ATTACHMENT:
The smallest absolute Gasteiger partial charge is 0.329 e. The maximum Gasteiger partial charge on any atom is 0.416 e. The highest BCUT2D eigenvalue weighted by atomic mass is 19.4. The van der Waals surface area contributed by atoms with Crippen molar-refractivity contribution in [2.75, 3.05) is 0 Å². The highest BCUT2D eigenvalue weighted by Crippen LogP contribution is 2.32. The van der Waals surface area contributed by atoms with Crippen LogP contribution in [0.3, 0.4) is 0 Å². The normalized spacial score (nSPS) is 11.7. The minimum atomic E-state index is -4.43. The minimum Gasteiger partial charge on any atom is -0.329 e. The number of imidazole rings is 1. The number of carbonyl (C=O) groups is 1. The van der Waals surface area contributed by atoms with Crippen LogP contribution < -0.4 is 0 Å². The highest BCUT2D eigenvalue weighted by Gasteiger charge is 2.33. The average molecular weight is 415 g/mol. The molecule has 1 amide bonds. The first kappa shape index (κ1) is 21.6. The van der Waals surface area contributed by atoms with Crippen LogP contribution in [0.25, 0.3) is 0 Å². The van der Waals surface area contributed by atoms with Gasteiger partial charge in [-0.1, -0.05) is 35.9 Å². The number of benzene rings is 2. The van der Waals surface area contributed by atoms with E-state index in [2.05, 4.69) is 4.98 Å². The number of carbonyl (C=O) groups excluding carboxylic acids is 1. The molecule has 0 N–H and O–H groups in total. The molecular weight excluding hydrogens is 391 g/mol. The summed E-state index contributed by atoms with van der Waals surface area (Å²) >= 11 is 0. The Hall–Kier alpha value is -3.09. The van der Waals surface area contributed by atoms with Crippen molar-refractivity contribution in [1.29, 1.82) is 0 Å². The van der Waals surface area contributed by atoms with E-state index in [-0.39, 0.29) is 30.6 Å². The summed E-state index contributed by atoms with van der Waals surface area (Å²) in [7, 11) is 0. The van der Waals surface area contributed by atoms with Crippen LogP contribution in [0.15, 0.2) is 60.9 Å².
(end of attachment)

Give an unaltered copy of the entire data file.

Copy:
The smallest absolute Gasteiger partial charge is 0.329 e. The maximum Gasteiger partial charge on any atom is 0.416 e. The highest BCUT2D eigenvalue weighted by atomic mass is 19.4. The van der Waals surface area contributed by atoms with Crippen molar-refractivity contribution in [2.75, 3.05) is 0 Å². The highest BCUT2D eigenvalue weighted by Crippen LogP contribution is 2.32. The van der Waals surface area contributed by atoms with Crippen LogP contribution in [0.3, 0.4) is 0 Å². The normalized spacial score (nSPS) is 11.7. The minimum atomic E-state index is -4.43. The minimum Gasteiger partial charge on any atom is -0.329 e. The number of imidazole rings is 1. The number of carbonyl (C=O) groups is 1. The van der Waals surface area contributed by atoms with Crippen LogP contribution < -0.4 is 0 Å². The highest BCUT2D eigenvalue weighted by Gasteiger charge is 2.33. The average molecular weight is 415 g/mol. The molecule has 1 amide bonds. The first kappa shape index (κ1) is 21.6. The van der Waals surface area contributed by atoms with Crippen LogP contribution in [0.25, 0.3) is 0 Å². The van der Waals surface area contributed by atoms with Gasteiger partial charge in [-0.1, -0.05) is 35.9 Å². The number of benzene rings is 2. The van der Waals surface area contributed by atoms with E-state index in [2.05, 4.69) is 4.98 Å². The number of carbonyl (C=O) groups excluding carboxylic acids is 1. The molecule has 0 N–H and O–H groups in total. The molecular weight excluding hydrogens is 391 g/mol. The summed E-state index contributed by atoms with van der Waals surface area (Å²) >= 11 is 0. The Hall–Kier alpha value is -3.09. The van der Waals surface area contributed by atoms with Crippen molar-refractivity contribution in [1.29, 1.82) is 0 Å². The van der Waals surface area contributed by atoms with E-state index in [-0.39, 0.29) is 30.6 Å². The summed E-state index contributed by atoms with van der Waals surface area (Å²) in [7, 11) is 0. The van der Waals surface area contributed by atoms with Crippen LogP contribution in [0.15, 0.2) is 60.9 Å².